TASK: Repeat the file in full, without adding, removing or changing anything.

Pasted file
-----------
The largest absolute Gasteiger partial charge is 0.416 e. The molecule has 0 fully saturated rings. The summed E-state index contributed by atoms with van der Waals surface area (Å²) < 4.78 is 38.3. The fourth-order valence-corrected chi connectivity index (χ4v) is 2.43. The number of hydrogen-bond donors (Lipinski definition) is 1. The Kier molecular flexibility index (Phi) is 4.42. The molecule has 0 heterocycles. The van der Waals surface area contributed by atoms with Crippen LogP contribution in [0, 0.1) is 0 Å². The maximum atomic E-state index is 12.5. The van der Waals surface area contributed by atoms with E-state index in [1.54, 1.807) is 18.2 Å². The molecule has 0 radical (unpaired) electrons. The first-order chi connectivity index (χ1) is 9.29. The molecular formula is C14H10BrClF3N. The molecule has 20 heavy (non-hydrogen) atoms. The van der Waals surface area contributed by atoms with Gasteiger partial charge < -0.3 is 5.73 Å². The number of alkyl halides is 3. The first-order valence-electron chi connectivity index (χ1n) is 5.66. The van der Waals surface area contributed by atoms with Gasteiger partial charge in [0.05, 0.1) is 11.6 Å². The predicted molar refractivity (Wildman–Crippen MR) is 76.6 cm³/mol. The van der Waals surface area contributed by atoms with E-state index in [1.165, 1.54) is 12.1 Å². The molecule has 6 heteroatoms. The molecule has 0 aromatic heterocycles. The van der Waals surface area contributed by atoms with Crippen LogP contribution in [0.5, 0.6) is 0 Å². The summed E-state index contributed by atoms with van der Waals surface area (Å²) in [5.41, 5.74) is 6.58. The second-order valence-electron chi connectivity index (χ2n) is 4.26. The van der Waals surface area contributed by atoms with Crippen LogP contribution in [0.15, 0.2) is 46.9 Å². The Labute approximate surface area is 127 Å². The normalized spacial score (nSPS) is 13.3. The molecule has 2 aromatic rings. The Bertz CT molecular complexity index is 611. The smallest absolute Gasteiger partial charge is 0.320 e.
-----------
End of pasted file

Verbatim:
The largest absolute Gasteiger partial charge is 0.416 e. The molecule has 0 fully saturated rings. The summed E-state index contributed by atoms with van der Waals surface area (Å²) < 4.78 is 38.3. The fourth-order valence-corrected chi connectivity index (χ4v) is 2.43. The number of hydrogen-bond donors (Lipinski definition) is 1. The Kier molecular flexibility index (Phi) is 4.42. The molecule has 0 heterocycles. The van der Waals surface area contributed by atoms with Crippen LogP contribution in [0, 0.1) is 0 Å². The maximum atomic E-state index is 12.5. The van der Waals surface area contributed by atoms with E-state index in [1.54, 1.807) is 18.2 Å². The molecule has 0 radical (unpaired) electrons. The first-order chi connectivity index (χ1) is 9.29. The molecular formula is C14H10BrClF3N. The molecule has 20 heavy (non-hydrogen) atoms. The van der Waals surface area contributed by atoms with Gasteiger partial charge < -0.3 is 5.73 Å². The number of alkyl halides is 3. The first-order valence-electron chi connectivity index (χ1n) is 5.66. The van der Waals surface area contributed by atoms with Gasteiger partial charge in [0.05, 0.1) is 11.6 Å². The predicted molar refractivity (Wildman–Crippen MR) is 76.6 cm³/mol. The van der Waals surface area contributed by atoms with E-state index in [1.165, 1.54) is 12.1 Å². The molecule has 6 heteroatoms. The molecule has 0 aromatic heterocycles. The van der Waals surface area contributed by atoms with Crippen LogP contribution in [0.5, 0.6) is 0 Å². The summed E-state index contributed by atoms with van der Waals surface area (Å²) in [5.41, 5.74) is 6.58. The second-order valence-electron chi connectivity index (χ2n) is 4.26. The van der Waals surface area contributed by atoms with Crippen LogP contribution in [0.15, 0.2) is 46.9 Å². The Labute approximate surface area is 127 Å². The normalized spacial score (nSPS) is 13.3. The molecule has 2 aromatic rings. The Bertz CT molecular complexity index is 611. The smallest absolute Gasteiger partial charge is 0.320 e.